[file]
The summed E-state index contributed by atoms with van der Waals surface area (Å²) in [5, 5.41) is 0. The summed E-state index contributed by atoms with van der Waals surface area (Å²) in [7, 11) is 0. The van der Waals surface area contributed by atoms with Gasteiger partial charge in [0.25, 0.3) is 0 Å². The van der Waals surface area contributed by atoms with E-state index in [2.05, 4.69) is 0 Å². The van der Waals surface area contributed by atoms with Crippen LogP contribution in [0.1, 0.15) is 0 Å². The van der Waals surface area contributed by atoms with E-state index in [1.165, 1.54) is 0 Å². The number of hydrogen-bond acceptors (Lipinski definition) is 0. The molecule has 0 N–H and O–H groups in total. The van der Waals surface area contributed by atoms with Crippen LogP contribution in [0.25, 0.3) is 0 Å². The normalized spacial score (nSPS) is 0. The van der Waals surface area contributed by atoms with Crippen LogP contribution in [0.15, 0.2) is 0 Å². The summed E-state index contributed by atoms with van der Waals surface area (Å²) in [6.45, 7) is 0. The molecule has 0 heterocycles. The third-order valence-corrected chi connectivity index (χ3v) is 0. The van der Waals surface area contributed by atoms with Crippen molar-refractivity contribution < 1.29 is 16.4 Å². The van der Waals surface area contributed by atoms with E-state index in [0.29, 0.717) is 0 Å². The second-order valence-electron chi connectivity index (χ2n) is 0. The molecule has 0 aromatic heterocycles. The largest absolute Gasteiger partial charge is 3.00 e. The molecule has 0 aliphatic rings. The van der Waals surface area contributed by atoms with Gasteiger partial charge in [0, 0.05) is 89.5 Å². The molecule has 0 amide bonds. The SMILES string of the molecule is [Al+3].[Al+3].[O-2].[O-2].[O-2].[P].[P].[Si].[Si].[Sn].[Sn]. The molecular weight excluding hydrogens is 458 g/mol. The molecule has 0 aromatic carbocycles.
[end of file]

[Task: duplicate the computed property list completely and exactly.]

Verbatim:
The summed E-state index contributed by atoms with van der Waals surface area (Å²) in [5, 5.41) is 0. The summed E-state index contributed by atoms with van der Waals surface area (Å²) in [7, 11) is 0. The van der Waals surface area contributed by atoms with Gasteiger partial charge in [0.25, 0.3) is 0 Å². The van der Waals surface area contributed by atoms with E-state index in [2.05, 4.69) is 0 Å². The van der Waals surface area contributed by atoms with Crippen LogP contribution in [0.1, 0.15) is 0 Å². The van der Waals surface area contributed by atoms with E-state index in [1.165, 1.54) is 0 Å². The number of hydrogen-bond acceptors (Lipinski definition) is 0. The molecule has 0 N–H and O–H groups in total. The van der Waals surface area contributed by atoms with Crippen LogP contribution in [0.25, 0.3) is 0 Å². The normalized spacial score (nSPS) is 0. The van der Waals surface area contributed by atoms with Crippen LogP contribution in [0.15, 0.2) is 0 Å². The summed E-state index contributed by atoms with van der Waals surface area (Å²) in [6.45, 7) is 0. The molecule has 0 heterocycles. The third-order valence-corrected chi connectivity index (χ3v) is 0. The van der Waals surface area contributed by atoms with Crippen molar-refractivity contribution < 1.29 is 16.4 Å². The van der Waals surface area contributed by atoms with E-state index in [0.29, 0.717) is 0 Å². The second-order valence-electron chi connectivity index (χ2n) is 0. The molecule has 0 aromatic heterocycles. The largest absolute Gasteiger partial charge is 3.00 e. The molecule has 0 aliphatic rings. The van der Waals surface area contributed by atoms with Gasteiger partial charge in [0, 0.05) is 89.5 Å². The molecule has 0 amide bonds. The SMILES string of the molecule is [Al+3].[Al+3].[O-2].[O-2].[O-2].[P].[P].[Si].[Si].[Sn].[Sn]. The molecular weight excluding hydrogens is 458 g/mol. The molecule has 0 aromatic carbocycles.